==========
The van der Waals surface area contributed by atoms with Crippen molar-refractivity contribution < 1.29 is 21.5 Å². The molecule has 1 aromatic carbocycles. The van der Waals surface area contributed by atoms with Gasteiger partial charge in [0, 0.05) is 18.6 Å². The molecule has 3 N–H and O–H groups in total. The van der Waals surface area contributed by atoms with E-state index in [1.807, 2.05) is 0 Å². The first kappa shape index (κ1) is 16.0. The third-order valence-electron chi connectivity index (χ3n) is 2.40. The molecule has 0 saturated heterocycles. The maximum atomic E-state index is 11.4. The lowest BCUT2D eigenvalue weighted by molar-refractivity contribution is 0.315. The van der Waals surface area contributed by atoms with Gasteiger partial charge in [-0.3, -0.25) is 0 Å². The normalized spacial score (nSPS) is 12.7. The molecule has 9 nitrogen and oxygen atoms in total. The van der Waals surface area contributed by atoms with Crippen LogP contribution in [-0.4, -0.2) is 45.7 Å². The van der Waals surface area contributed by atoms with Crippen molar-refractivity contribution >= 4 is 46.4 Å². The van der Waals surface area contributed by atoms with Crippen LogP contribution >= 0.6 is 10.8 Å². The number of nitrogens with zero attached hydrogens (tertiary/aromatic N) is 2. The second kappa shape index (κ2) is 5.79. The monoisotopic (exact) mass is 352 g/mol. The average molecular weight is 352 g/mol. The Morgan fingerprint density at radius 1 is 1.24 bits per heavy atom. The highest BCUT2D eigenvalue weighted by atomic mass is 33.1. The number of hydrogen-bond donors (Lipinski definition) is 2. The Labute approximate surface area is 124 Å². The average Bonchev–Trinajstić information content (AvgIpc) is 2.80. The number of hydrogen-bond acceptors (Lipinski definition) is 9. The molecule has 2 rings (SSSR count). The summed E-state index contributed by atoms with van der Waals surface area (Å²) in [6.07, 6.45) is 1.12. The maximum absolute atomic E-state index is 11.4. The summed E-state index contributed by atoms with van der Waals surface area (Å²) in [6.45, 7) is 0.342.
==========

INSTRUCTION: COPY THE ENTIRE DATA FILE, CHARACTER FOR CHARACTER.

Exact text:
The van der Waals surface area contributed by atoms with Crippen molar-refractivity contribution < 1.29 is 21.5 Å². The molecule has 1 aromatic carbocycles. The van der Waals surface area contributed by atoms with Gasteiger partial charge in [0, 0.05) is 18.6 Å². The molecule has 3 N–H and O–H groups in total. The van der Waals surface area contributed by atoms with E-state index in [1.807, 2.05) is 0 Å². The first kappa shape index (κ1) is 16.0. The third-order valence-electron chi connectivity index (χ3n) is 2.40. The molecule has 0 saturated heterocycles. The maximum atomic E-state index is 11.4. The lowest BCUT2D eigenvalue weighted by molar-refractivity contribution is 0.315. The van der Waals surface area contributed by atoms with Gasteiger partial charge in [-0.3, -0.25) is 0 Å². The normalized spacial score (nSPS) is 12.7. The molecule has 9 nitrogen and oxygen atoms in total. The van der Waals surface area contributed by atoms with Crippen LogP contribution in [-0.4, -0.2) is 45.7 Å². The van der Waals surface area contributed by atoms with Crippen molar-refractivity contribution >= 4 is 46.4 Å². The van der Waals surface area contributed by atoms with Crippen LogP contribution >= 0.6 is 10.8 Å². The number of nitrogens with zero attached hydrogens (tertiary/aromatic N) is 2. The second kappa shape index (κ2) is 5.79. The monoisotopic (exact) mass is 352 g/mol. The average molecular weight is 352 g/mol. The Morgan fingerprint density at radius 1 is 1.24 bits per heavy atom. The highest BCUT2D eigenvalue weighted by atomic mass is 33.1. The number of hydrogen-bond donors (Lipinski definition) is 2. The Labute approximate surface area is 124 Å². The average Bonchev–Trinajstić information content (AvgIpc) is 2.80. The number of hydrogen-bond acceptors (Lipinski definition) is 9. The molecule has 2 rings (SSSR count). The summed E-state index contributed by atoms with van der Waals surface area (Å²) in [6.07, 6.45) is 1.12. The maximum absolute atomic E-state index is 11.4. The summed E-state index contributed by atoms with van der Waals surface area (Å²) in [6.45, 7) is 0.342.